Connecticut Shooter Adam Lanza: 'Obviously Not Well'
Adam Lanza of Newtown, Connecticut was a child of the suburbs and a child of divorce who at age 20 still lived with his mother.
This morning he appears to have started his day by shooting his mother Nancy in the face, and then drove her car to nearby Sandy Hook Elementary School, armed with two handguns and a semi-automatic rifle.
There, before turning his gun on himself, he shot and killed 20 children, who President Obama later described as "beautiful little kids" between five and 10 years of age. Six adults were also killed at the school. Nancy Lanza was found dead in her home.
A relative told ABC News that Adam was "obviously not well."
Family friends in Newtown also described the young man as troubled and described Nancy as rigid. "[Adam] was not connected with the other kids," said Barbara Frey, who also said he was "a little bit different ... Kind of repressed."
State and federal authorities believe his mother may have once worked at the elementary school where Adam went on his deadly rampage, although she was not a teacher, according to relatives, perhaps a volunteer.
Nancy and her husband Peter, Adam's father, divorced in 2009. When they first filed for divorce in 2008, a judge ordered that they participate in a "parenting education program."
Peter Lanza, who drove to northern New Jersey to talk to police and the FBI, is a vice president at GE Capital and had been a partner at global accounting giant Ernst & Young.
Adam's older brother Ryan Lanza, 24, has worked at Ernst & Young for four years, apparently following in his father's footsteps and carving out a solid niche in the tax practice. He too was interviewed by the FBI. Neither he nor his father is under any suspicion.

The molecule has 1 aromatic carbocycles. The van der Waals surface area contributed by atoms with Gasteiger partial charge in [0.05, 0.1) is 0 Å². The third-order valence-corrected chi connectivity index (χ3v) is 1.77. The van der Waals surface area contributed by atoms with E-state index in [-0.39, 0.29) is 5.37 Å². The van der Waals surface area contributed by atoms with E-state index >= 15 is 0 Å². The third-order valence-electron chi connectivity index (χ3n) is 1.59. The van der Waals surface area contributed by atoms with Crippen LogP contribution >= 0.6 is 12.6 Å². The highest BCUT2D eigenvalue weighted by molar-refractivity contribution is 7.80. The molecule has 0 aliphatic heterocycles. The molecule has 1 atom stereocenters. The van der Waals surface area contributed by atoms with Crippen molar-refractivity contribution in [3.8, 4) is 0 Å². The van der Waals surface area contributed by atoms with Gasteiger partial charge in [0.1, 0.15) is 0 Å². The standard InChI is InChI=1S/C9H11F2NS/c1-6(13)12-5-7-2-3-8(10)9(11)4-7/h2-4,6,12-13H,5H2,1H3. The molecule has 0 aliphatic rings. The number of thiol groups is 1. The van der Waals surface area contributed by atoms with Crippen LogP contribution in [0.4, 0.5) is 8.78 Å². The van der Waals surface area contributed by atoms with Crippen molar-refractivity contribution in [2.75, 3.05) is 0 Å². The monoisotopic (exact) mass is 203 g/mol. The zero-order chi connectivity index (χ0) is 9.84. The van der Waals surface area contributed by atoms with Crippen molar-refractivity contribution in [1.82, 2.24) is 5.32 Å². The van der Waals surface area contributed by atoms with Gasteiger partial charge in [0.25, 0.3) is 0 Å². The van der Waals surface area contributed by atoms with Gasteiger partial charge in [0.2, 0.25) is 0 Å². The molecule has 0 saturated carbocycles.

"[Ryan] is a tax guy and he is clean as a whistle," a source familiar with his work said.
Police had initially identified Ryan as the killer. Ryan sent out a series of Facebook posts saying it wasn't him and that he was at work all day. Video records as well as card swipes at Ernst & Young verified his statement that he had been at the office.
Two federal sources told ABC News that identification belonging to Ryan Lanza was found at the scene of the mass shooting. They say that identification may have led to the confusion by authorities during the first hours after the shooting. Neither Adam nor Ryan has any known criminal history.
A Sig Sauer handgun and a Glock handgun were used in the slaying and .223 shell casings - a round used in a semi-automatic military-style rifle -- were also found at the scene. Nancy Lanza had numerous weapons registered to her, including a Glock and a Sig Sauer. She also owned a Bushmaster rifle -- a semi-automatic carbine chambered for a .223 caliber round. However, federal authorities cannot confirm that the handguns or the rifle were the weapons recovered at the school.
Numerous relatives of the Lanzas in New Jersey, Connecticut, Massachusetts, as well as multiple friends, are being interviewed by the FBI in an effort to put together a better picture of the gunman and any explanation for today's tragedy.
"I think the most important thing to point out with this kind of individual is that he did not snap this morning and decide to act out violently," said former FBI profiler Mary Ellen O'Toole. "These acts involve planning and thoughtfulness and strategizing in order to put the plan together so what may appear to be snap behavior is not that at all."
With reporting by Pierre Thomas, Jim Avila, Santina Leuci, Aaron Katersky, Matthew Mosk, Jason Ryan and Jay Shaylor
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